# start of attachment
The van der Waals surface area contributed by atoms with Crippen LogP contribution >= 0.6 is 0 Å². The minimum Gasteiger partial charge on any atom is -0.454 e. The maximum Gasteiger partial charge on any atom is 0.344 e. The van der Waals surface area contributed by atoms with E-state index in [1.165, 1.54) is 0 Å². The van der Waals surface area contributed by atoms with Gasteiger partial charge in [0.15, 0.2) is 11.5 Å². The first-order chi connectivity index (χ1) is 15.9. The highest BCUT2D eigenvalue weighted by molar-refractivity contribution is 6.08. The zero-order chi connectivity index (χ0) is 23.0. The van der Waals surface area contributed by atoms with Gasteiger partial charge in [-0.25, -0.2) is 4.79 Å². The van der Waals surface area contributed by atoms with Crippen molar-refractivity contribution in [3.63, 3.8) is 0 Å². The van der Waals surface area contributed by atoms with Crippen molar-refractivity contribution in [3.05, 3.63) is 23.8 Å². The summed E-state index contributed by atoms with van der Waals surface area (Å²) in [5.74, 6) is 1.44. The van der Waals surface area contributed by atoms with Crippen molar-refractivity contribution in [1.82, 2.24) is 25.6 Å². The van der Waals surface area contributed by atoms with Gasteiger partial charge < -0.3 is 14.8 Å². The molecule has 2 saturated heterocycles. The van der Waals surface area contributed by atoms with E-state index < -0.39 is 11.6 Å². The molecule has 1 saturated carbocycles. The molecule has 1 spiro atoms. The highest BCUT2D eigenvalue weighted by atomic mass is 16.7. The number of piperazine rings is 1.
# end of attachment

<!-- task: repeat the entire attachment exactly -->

The van der Waals surface area contributed by atoms with Crippen LogP contribution >= 0.6 is 0 Å². The minimum Gasteiger partial charge on any atom is -0.454 e. The maximum Gasteiger partial charge on any atom is 0.344 e. The van der Waals surface area contributed by atoms with E-state index in [1.165, 1.54) is 0 Å². The van der Waals surface area contributed by atoms with Gasteiger partial charge in [0.15, 0.2) is 11.5 Å². The first-order chi connectivity index (χ1) is 15.9. The highest BCUT2D eigenvalue weighted by molar-refractivity contribution is 6.08. The zero-order chi connectivity index (χ0) is 23.0. The van der Waals surface area contributed by atoms with Gasteiger partial charge in [-0.25, -0.2) is 4.79 Å². The van der Waals surface area contributed by atoms with Crippen molar-refractivity contribution in [3.63, 3.8) is 0 Å². The van der Waals surface area contributed by atoms with Crippen molar-refractivity contribution in [3.05, 3.63) is 23.8 Å². The summed E-state index contributed by atoms with van der Waals surface area (Å²) in [5.74, 6) is 1.44. The van der Waals surface area contributed by atoms with Crippen molar-refractivity contribution in [1.82, 2.24) is 25.6 Å². The van der Waals surface area contributed by atoms with Gasteiger partial charge < -0.3 is 14.8 Å². The molecule has 2 saturated heterocycles. The van der Waals surface area contributed by atoms with E-state index < -0.39 is 11.6 Å². The molecule has 1 saturated carbocycles. The molecule has 1 spiro atoms. The highest BCUT2D eigenvalue weighted by atomic mass is 16.7. The number of piperazine rings is 1.